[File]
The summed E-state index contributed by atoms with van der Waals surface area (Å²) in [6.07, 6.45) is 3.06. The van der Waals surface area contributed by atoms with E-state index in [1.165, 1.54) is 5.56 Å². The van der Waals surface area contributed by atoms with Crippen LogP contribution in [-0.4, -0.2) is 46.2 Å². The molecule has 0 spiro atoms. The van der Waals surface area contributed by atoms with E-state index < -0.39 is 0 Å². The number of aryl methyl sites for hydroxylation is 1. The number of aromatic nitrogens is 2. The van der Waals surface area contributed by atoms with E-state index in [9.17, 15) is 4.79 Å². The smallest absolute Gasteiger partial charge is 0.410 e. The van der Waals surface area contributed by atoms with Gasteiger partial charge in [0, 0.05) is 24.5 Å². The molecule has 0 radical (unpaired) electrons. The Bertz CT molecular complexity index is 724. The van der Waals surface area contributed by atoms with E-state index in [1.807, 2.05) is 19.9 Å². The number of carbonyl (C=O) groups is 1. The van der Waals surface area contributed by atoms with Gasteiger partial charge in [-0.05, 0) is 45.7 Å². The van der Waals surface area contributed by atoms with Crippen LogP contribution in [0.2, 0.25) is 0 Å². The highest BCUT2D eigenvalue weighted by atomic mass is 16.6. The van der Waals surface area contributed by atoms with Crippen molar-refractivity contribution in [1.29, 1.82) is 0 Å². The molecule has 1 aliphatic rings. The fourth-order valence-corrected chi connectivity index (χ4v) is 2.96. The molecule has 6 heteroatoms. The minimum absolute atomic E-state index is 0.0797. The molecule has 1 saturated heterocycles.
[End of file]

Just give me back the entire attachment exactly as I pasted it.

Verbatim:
The summed E-state index contributed by atoms with van der Waals surface area (Å²) in [6.07, 6.45) is 3.06. The van der Waals surface area contributed by atoms with E-state index in [1.165, 1.54) is 5.56 Å². The van der Waals surface area contributed by atoms with Crippen LogP contribution in [-0.4, -0.2) is 46.2 Å². The molecule has 0 spiro atoms. The van der Waals surface area contributed by atoms with E-state index < -0.39 is 0 Å². The number of aryl methyl sites for hydroxylation is 1. The number of aromatic nitrogens is 2. The van der Waals surface area contributed by atoms with E-state index in [9.17, 15) is 4.79 Å². The smallest absolute Gasteiger partial charge is 0.410 e. The van der Waals surface area contributed by atoms with Gasteiger partial charge in [0, 0.05) is 24.5 Å². The molecule has 0 radical (unpaired) electrons. The Bertz CT molecular complexity index is 724. The van der Waals surface area contributed by atoms with E-state index in [1.807, 2.05) is 19.9 Å². The number of carbonyl (C=O) groups is 1. The van der Waals surface area contributed by atoms with Gasteiger partial charge in [-0.05, 0) is 45.7 Å². The van der Waals surface area contributed by atoms with Crippen LogP contribution in [0.2, 0.25) is 0 Å². The highest BCUT2D eigenvalue weighted by atomic mass is 16.6. The van der Waals surface area contributed by atoms with Crippen molar-refractivity contribution in [1.29, 1.82) is 0 Å². The molecule has 1 aliphatic rings. The fourth-order valence-corrected chi connectivity index (χ4v) is 2.96. The molecule has 6 heteroatoms. The minimum absolute atomic E-state index is 0.0797. The molecule has 1 saturated heterocycles.